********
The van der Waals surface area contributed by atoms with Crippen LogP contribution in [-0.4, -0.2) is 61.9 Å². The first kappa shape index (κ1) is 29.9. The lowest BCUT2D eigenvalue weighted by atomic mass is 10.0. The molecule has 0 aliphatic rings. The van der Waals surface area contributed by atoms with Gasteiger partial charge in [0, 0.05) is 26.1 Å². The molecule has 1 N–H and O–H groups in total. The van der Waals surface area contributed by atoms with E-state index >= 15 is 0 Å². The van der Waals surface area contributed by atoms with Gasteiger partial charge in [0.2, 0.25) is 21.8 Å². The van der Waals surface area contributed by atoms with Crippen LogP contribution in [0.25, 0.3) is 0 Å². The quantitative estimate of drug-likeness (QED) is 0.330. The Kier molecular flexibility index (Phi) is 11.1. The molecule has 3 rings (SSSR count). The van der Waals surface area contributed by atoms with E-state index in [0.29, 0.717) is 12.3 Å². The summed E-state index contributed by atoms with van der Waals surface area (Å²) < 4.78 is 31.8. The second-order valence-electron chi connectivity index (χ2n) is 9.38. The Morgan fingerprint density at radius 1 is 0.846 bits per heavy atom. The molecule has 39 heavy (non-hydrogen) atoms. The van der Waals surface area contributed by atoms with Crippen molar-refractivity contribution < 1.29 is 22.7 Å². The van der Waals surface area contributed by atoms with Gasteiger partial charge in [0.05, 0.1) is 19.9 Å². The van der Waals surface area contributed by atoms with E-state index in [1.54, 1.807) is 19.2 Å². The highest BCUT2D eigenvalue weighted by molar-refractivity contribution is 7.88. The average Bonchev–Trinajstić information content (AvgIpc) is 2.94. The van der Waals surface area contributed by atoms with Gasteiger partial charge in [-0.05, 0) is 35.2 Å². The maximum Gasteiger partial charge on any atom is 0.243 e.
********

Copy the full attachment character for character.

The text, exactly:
The van der Waals surface area contributed by atoms with Crippen LogP contribution in [-0.4, -0.2) is 61.9 Å². The first kappa shape index (κ1) is 29.9. The lowest BCUT2D eigenvalue weighted by atomic mass is 10.0. The molecule has 0 aliphatic rings. The van der Waals surface area contributed by atoms with Gasteiger partial charge in [0, 0.05) is 26.1 Å². The molecule has 1 N–H and O–H groups in total. The van der Waals surface area contributed by atoms with E-state index >= 15 is 0 Å². The van der Waals surface area contributed by atoms with Gasteiger partial charge in [0.2, 0.25) is 21.8 Å². The van der Waals surface area contributed by atoms with Crippen LogP contribution in [0.25, 0.3) is 0 Å². The quantitative estimate of drug-likeness (QED) is 0.330. The Kier molecular flexibility index (Phi) is 11.1. The molecule has 3 rings (SSSR count). The van der Waals surface area contributed by atoms with E-state index in [0.29, 0.717) is 12.3 Å². The summed E-state index contributed by atoms with van der Waals surface area (Å²) < 4.78 is 31.8. The second-order valence-electron chi connectivity index (χ2n) is 9.38. The Morgan fingerprint density at radius 1 is 0.846 bits per heavy atom. The molecule has 39 heavy (non-hydrogen) atoms. The van der Waals surface area contributed by atoms with Crippen molar-refractivity contribution < 1.29 is 22.7 Å². The van der Waals surface area contributed by atoms with Gasteiger partial charge in [0.05, 0.1) is 19.9 Å². The van der Waals surface area contributed by atoms with E-state index in [1.54, 1.807) is 19.2 Å². The highest BCUT2D eigenvalue weighted by molar-refractivity contribution is 7.88. The average Bonchev–Trinajstić information content (AvgIpc) is 2.94. The van der Waals surface area contributed by atoms with Gasteiger partial charge in [-0.05, 0) is 35.2 Å². The maximum Gasteiger partial charge on any atom is 0.243 e.